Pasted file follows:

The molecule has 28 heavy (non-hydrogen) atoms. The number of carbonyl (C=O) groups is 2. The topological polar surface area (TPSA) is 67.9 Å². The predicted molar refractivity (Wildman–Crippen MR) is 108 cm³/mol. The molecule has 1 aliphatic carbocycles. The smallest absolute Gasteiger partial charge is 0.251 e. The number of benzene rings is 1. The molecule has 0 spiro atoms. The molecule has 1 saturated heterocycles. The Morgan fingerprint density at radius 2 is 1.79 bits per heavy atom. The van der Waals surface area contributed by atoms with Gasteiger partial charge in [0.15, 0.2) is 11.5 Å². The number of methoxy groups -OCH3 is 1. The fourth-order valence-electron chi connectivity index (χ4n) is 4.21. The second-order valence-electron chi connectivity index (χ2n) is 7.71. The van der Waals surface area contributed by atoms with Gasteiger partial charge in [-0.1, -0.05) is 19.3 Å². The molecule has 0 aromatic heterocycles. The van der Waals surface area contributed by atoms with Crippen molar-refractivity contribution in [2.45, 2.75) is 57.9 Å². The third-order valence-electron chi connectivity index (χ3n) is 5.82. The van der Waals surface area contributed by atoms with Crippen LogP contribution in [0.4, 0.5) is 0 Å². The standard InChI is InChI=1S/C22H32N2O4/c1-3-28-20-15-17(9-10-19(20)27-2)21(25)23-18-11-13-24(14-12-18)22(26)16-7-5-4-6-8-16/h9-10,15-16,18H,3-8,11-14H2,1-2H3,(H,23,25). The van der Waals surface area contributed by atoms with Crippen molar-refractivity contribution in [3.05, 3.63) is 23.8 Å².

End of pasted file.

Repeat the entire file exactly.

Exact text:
The molecule has 28 heavy (non-hydrogen) atoms. The number of carbonyl (C=O) groups is 2. The topological polar surface area (TPSA) is 67.9 Å². The predicted molar refractivity (Wildman–Crippen MR) is 108 cm³/mol. The molecule has 1 aliphatic carbocycles. The smallest absolute Gasteiger partial charge is 0.251 e. The number of benzene rings is 1. The molecule has 0 spiro atoms. The molecule has 1 saturated heterocycles. The Morgan fingerprint density at radius 2 is 1.79 bits per heavy atom. The van der Waals surface area contributed by atoms with Gasteiger partial charge in [0.15, 0.2) is 11.5 Å². The number of methoxy groups -OCH3 is 1. The fourth-order valence-electron chi connectivity index (χ4n) is 4.21. The second-order valence-electron chi connectivity index (χ2n) is 7.71. The van der Waals surface area contributed by atoms with Gasteiger partial charge in [-0.1, -0.05) is 19.3 Å². The molecule has 0 aromatic heterocycles. The van der Waals surface area contributed by atoms with Crippen molar-refractivity contribution in [2.45, 2.75) is 57.9 Å². The third-order valence-electron chi connectivity index (χ3n) is 5.82. The van der Waals surface area contributed by atoms with Crippen LogP contribution in [0.4, 0.5) is 0 Å². The standard InChI is InChI=1S/C22H32N2O4/c1-3-28-20-15-17(9-10-19(20)27-2)21(25)23-18-11-13-24(14-12-18)22(26)16-7-5-4-6-8-16/h9-10,15-16,18H,3-8,11-14H2,1-2H3,(H,23,25). The van der Waals surface area contributed by atoms with Crippen molar-refractivity contribution in [3.05, 3.63) is 23.8 Å².